The turkey was unknown to us. We had one or two pigs in a pen, which my mother and her maid fed with chopped slices of banana tree trunks, spoiled or left over food like rice (cơm siu /thiu), and bran (cám heo) bought from the rice mills. Pork usually was a special treat reserved for special occasions like New Year (Tết) or the celebration of the death anniversary of one of our ancestors. Fish merchants carried their fare in baskets hanging on both extremities of a bamboo pole, which rhythmically balanced on their shoulder as they went from house to house. I only remember a few dishes of fish that my mother made.

         Canh cá was a kind of soup made of fish and a few condiments like hành ngò (onion and parsley), and eaten mixed with rice; most of the times it was cá giếc (crucian carp), a fresh water fish the size of a child's hand. It was an art to eat those small carps because they had tiny bones, and we had to dissect their meat carefully with our chopsticks, lest we would choke on one of those bones.

         When this type of accident did happen, a popular remedy was to have the victim swallow whole, without chewing, a bolus of rice or of rau muống (a kind of water morning glory, very popular in Vietnam), in the hope that it would carry away the impacted bone down your stomach. Running the fingernails of a child born in the year of the tiger along the throat of the victim would also help, because the child was believed to have the spirit of the tiger, which, like cats, is considered to be an antidote to fish bones. Recently, in an American movie (Prime), someone wonders why carps are never on the menu of restaurants in this country. My Vietnamese-born son Hiệp, who apparently has an answer for everything, explained to me that with a fork and a knife, Westerners would not be able to deal with all the bones of a carp. Is it interesting how your eating instruments determine the food you eat?

         Another dish was cá kho, fish stewed in nước mắm and brown sugar; it might be cá kho khô (stewed until dried) or kho nước (still left with its delicious sauce) which I preferred. Most cá kho was made of cá nục, a kind of salt-water fish that lacked the delicate taste and texture of cá giếc, but was cheaper and easier to eat. Those dishes that my mother cooked were much simpler than restaurant food that, much later in life, I had the chance to taste in Saigon and later in America. Its simplicity and its lack of high-calorie components were characteristics of Hue's cuisine.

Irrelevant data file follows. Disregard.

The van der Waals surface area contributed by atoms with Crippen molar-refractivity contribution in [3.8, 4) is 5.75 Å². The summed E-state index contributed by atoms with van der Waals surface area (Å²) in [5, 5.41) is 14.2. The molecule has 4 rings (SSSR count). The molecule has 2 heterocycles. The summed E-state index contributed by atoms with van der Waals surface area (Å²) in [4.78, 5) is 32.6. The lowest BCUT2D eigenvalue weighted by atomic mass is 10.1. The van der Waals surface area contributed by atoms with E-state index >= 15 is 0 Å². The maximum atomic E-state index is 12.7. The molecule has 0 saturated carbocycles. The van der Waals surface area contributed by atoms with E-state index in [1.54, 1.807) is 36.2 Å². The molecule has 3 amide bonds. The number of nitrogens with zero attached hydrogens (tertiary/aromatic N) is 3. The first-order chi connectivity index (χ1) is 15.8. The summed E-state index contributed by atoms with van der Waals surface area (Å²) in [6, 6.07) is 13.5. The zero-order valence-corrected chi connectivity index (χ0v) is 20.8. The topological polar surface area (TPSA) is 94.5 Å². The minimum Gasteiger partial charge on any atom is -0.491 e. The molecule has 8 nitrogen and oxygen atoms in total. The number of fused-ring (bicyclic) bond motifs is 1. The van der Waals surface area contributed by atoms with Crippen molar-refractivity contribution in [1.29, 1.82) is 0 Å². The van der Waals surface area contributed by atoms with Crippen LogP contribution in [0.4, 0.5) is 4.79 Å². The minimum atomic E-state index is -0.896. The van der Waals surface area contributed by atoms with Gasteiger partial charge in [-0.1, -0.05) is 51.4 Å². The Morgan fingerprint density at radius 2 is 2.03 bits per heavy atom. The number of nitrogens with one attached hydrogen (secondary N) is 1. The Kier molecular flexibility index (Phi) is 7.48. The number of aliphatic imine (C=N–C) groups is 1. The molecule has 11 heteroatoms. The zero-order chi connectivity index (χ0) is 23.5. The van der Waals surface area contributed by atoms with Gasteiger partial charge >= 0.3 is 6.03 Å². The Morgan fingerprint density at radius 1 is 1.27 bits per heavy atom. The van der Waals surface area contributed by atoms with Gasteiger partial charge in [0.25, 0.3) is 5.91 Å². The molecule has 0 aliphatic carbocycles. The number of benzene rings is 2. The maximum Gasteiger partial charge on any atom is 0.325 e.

Another dish that my mother prepared on special occasions was bún bò or Hue's rice noodle soup. During my wife's short visit in 1973, my mother managed to teach her how to cook that special treat of Vietnamese cuisine. My wife is from the South and I am delighted that she inherited something from my mother's culinary heritage. Bún bò Huế later became a favorite among my children too. My youngest son, though born in America, is very fond of bún bò and eats it my father's way, very hot. My wife also taught a young Amerasian how to make bún bò. Raised in penury after 1975 in the South of Vietnam after the arrival of the communists, she had never tasted that dish from Central Vietnam before (it was considered a delicacy under a communist "proletarian" regime where people ate meat only on rare occasions). Besides, she was so foreign and "allergic" to Huế culture that she actually fainted whenever she was exposed to a Huế dialect-speaking crowd. She is now the owner of a prosperous restaurant famous for its rice noodle soup specialty.

         About my mother, I also remember the days preceding Tết, the Vietnamese New Year Festival, when I helped her make bánh tét, special foot long rice cakes, wrapped in banana leaves and containing green beans, pork and bacon at their core. They were tied tightly in thin ribbons of bamboo wood (sợi lạt or bamboo tape). We had to boil them a whole day, in large tin cans that formerly were containers of petrol intended as fuel for cooking stoves (thùng dầu hỏa). We also made "bánh in", cookies of sweetened, compressed glutinous rice powder, wrapped in colorful transparent wrapping paper (giấy dầu trong). They would be dedicated to our ancestors on their altar or served to our guests during the first three days of the New Year.